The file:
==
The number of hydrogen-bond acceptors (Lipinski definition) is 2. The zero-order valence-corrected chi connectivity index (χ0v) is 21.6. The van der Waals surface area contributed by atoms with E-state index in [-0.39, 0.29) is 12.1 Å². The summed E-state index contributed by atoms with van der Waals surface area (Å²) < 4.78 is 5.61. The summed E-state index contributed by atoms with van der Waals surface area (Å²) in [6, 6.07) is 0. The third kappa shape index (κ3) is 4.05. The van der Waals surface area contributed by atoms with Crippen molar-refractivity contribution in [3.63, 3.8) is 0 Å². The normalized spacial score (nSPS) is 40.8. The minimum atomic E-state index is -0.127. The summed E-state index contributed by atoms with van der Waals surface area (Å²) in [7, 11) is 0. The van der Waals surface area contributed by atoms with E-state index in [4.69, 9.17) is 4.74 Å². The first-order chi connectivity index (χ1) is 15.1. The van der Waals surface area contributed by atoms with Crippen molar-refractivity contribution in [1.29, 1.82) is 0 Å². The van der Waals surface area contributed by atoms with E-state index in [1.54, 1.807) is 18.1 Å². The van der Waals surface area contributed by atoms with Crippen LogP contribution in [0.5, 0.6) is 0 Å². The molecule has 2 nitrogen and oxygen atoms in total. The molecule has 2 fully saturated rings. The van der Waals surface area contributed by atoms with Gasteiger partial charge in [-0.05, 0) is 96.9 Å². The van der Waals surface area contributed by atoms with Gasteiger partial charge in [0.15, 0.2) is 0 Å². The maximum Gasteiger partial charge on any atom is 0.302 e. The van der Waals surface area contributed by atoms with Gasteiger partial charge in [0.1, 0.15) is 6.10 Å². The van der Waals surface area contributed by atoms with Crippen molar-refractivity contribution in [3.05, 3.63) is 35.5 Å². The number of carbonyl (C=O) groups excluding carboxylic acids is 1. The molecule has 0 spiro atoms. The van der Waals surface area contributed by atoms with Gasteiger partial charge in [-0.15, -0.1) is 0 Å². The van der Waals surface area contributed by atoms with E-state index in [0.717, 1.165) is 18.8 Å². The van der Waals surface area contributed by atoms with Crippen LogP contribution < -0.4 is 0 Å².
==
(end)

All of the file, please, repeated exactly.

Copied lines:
The number of hydrogen-bond acceptors (Lipinski definition) is 2. The zero-order valence-corrected chi connectivity index (χ0v) is 21.6. The van der Waals surface area contributed by atoms with E-state index in [-0.39, 0.29) is 12.1 Å². The summed E-state index contributed by atoms with van der Waals surface area (Å²) < 4.78 is 5.61. The summed E-state index contributed by atoms with van der Waals surface area (Å²) in [6, 6.07) is 0. The third kappa shape index (κ3) is 4.05. The van der Waals surface area contributed by atoms with Crippen molar-refractivity contribution in [3.63, 3.8) is 0 Å². The normalized spacial score (nSPS) is 40.8. The minimum atomic E-state index is -0.127. The summed E-state index contributed by atoms with van der Waals surface area (Å²) in [7, 11) is 0. The van der Waals surface area contributed by atoms with E-state index in [4.69, 9.17) is 4.74 Å². The first-order chi connectivity index (χ1) is 15.1. The van der Waals surface area contributed by atoms with Crippen molar-refractivity contribution in [1.29, 1.82) is 0 Å². The van der Waals surface area contributed by atoms with E-state index in [1.54, 1.807) is 18.1 Å². The van der Waals surface area contributed by atoms with Crippen LogP contribution in [0.5, 0.6) is 0 Å². The molecule has 2 nitrogen and oxygen atoms in total. The molecule has 2 fully saturated rings. The van der Waals surface area contributed by atoms with Gasteiger partial charge in [-0.05, 0) is 96.9 Å². The van der Waals surface area contributed by atoms with Gasteiger partial charge in [0.15, 0.2) is 0 Å². The maximum Gasteiger partial charge on any atom is 0.302 e. The van der Waals surface area contributed by atoms with Gasteiger partial charge in [0.1, 0.15) is 6.10 Å². The van der Waals surface area contributed by atoms with Crippen molar-refractivity contribution in [3.05, 3.63) is 35.5 Å². The number of carbonyl (C=O) groups excluding carboxylic acids is 1. The molecule has 0 spiro atoms. The van der Waals surface area contributed by atoms with Gasteiger partial charge in [-0.15, -0.1) is 0 Å². The van der Waals surface area contributed by atoms with E-state index in [0.717, 1.165) is 18.8 Å². The van der Waals surface area contributed by atoms with Crippen LogP contribution < -0.4 is 0 Å².